On almost every college campus, there are dining halls and cafeterias filled to the brim with food. Students have their pick of practically anything they want. And yet, a surprisingly high percentage of these young people are hungry.
Grand View University senior Shannon Kaster is not your typical undergraduate college student. To begin, the Boone-native is 33-years-old.
“I’m married, I have a four-year-old son at home and I’m pregnant with another one due in July,” she says.
But she is experiencing something that is becoming all too common on campuses nationwide.
“I personally have struggled with food insecurity for a long time,” she says.
Which means, she lacks reliable access to sufficient quantities of affordable, nutritious food. Results from at least two national surveys show Kaster is far from alone. Around a third of students at four-year schools, and two-out-of-three who attend community colleges, are food insecure. This distracts from their studies, says Jed Richardson, who researches college affordability at the HOPE Lab of the University of Wisconsin.
“If you’re really hungry, it’s hard to focus on school," he says. "Or if you’re working a lot. We know that students who are working more than 20 hours a week are not doing as well in school.”
The HOPE Lab was behind one of the national studies, which involved 33,000 community college students at 70 schools in 24 states. Des Moines Area Community College was one of the cooperating institutions. DMACC’s interim executive director of student services, Wade Robinson, says administrators are keeping a close lookout for students showing signs they’re underfed.
“They’re not easy to see," he says. "But, if you know the signs to look for, and we can educate our faculty and staff, we can quietly support students and get them connected to resources, and that’s important.”
They may be tardy to classes, or skipping them altogether, he says. Meanwhile, students are taking on the problem of food insecurity head-on. A food pantry at Iowa State provides for about 600 clients a year. ISU, along with Drake University, and Cornell, Simpson and Grinnell colleges, belong to the Food Recovery Network, which gathers leftovers from dining halls and banquets for the hungry. At Mercy College of Health Sciences in Des Moines, students have installed a cabinet stocked with food. Senior Taylor Coakley sees signs it’s being used.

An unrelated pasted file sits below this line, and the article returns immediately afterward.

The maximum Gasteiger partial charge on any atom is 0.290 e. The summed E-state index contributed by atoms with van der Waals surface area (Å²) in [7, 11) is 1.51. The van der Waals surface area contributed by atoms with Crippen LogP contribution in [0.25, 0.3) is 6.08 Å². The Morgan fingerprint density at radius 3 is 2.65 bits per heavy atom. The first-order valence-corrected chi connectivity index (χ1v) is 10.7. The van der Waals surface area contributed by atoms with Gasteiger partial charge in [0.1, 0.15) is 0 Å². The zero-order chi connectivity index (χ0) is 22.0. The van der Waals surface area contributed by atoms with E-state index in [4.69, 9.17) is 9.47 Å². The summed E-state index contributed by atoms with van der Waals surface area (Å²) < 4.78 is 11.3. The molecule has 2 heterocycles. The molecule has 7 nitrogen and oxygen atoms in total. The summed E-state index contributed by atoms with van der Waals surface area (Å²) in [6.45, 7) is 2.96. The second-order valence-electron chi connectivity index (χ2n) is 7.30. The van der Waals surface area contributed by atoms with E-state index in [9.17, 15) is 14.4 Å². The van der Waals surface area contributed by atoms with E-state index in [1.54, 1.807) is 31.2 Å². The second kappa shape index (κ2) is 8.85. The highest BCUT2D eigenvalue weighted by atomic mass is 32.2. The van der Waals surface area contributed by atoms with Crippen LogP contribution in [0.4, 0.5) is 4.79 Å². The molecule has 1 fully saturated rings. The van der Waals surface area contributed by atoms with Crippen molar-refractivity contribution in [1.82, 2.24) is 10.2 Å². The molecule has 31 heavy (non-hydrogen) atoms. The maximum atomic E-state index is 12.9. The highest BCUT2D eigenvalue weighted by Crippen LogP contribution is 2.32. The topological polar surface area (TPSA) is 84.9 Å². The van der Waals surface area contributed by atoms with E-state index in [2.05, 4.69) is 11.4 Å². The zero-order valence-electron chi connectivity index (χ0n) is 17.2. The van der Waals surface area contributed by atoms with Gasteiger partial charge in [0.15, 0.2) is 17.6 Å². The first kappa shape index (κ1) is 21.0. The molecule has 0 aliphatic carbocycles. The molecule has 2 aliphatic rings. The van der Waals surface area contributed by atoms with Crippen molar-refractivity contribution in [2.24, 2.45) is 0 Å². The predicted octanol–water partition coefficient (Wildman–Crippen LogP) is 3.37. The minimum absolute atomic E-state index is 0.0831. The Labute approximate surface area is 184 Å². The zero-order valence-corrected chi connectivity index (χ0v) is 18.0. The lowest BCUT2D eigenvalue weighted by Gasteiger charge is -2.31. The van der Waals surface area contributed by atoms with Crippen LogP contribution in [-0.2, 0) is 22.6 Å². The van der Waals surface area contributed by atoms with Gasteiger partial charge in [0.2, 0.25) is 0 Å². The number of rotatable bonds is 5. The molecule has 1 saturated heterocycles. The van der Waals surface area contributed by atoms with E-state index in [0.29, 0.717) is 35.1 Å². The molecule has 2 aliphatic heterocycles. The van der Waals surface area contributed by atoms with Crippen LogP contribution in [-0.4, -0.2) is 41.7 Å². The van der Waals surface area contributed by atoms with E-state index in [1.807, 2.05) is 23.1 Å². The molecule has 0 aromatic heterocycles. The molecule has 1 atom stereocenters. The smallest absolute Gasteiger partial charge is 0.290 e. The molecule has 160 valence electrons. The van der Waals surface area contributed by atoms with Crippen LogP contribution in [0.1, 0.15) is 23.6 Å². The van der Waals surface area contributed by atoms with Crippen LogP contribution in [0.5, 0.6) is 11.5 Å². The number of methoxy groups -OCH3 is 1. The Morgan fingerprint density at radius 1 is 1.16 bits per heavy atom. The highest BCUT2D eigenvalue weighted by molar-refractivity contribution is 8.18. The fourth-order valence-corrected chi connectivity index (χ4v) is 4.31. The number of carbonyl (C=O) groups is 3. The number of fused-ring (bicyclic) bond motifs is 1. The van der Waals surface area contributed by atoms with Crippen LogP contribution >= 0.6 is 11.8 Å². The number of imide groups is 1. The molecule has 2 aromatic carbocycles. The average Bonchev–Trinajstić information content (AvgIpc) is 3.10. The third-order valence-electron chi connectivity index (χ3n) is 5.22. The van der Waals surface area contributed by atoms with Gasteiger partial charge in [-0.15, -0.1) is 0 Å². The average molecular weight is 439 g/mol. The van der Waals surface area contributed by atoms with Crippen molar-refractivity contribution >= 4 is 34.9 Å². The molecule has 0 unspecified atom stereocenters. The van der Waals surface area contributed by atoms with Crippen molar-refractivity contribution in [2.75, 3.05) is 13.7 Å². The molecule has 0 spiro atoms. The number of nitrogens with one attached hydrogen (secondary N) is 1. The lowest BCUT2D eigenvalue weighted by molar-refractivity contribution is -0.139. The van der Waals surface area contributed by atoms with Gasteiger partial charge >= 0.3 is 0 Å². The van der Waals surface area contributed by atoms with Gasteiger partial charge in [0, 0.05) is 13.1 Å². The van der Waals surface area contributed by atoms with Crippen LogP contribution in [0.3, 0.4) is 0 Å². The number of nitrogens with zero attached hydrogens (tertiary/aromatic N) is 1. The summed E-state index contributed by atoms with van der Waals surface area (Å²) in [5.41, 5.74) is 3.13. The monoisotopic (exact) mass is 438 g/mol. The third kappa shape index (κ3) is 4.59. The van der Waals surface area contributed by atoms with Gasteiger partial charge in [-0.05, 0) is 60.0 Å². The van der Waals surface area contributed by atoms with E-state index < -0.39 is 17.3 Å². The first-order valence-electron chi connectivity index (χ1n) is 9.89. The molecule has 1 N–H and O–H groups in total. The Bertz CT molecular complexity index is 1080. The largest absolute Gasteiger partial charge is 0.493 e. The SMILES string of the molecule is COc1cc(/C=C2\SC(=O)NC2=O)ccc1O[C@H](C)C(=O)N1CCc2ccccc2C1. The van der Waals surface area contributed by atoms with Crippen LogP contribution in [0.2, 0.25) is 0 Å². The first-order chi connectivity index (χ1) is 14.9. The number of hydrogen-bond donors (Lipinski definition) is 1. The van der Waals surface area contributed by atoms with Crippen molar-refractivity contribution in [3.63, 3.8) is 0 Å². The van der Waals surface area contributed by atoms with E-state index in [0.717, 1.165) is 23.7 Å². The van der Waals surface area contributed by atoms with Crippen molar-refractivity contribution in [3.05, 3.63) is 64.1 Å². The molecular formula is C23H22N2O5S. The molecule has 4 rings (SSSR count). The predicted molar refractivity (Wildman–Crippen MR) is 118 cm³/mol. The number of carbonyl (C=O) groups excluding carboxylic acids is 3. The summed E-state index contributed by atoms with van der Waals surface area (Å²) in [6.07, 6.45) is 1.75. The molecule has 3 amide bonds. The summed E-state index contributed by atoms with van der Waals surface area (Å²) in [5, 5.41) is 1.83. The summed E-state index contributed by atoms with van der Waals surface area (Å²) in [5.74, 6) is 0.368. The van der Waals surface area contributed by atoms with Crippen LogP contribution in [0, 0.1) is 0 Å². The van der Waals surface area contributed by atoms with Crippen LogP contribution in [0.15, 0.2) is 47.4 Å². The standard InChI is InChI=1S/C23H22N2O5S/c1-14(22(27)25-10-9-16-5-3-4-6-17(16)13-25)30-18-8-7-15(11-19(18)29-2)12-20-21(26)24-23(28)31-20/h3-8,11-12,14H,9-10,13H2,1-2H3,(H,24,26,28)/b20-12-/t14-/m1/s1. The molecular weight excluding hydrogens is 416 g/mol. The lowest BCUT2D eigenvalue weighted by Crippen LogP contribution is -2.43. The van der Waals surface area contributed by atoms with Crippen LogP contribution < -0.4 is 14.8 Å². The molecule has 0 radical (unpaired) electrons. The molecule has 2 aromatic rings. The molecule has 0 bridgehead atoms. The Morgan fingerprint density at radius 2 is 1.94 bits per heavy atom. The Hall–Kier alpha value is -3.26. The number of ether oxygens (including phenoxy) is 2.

“There’s stuff missing from it, which is a great thing," she says. "People are taking what they need, and there’s even a donation box to the left of it, and there’s stuff in there, too.”
The student in charge of Next Course, the Food Recovery Network chapter at Drake, brings a personal connection to the job. Gabrielle Miller grew up the oldest of four daughters of a single mom working a waitress job in Kansas City. This led to her own food insecurity. She doesn’t talk about it much.
“I think a lot of times there’s kind of a stigma attached in any situation to needing benefits or being in a situation where you need help,” she says.
Miller says she’s managing the private-school tuition at Drake with scholarships and federal loans. Back at Grand View, Shannon Kaster, says she couldn’t manage her killer schedule that combines school, work and family without government assistance. She receives financial help for childcare and food. To ensure a supply of fresh vegetables, she’s putting her food stamps to creative use.
“We have a garden at home," she says. "We’re able to buy seeds for our garden with food stamps, which is amazing. I hope more people do it than just us.”
The studies into hunger on college campuses say they provide a portrait of a group of people trying hard and falling short. They call for more investments in food assistance programs for these young people.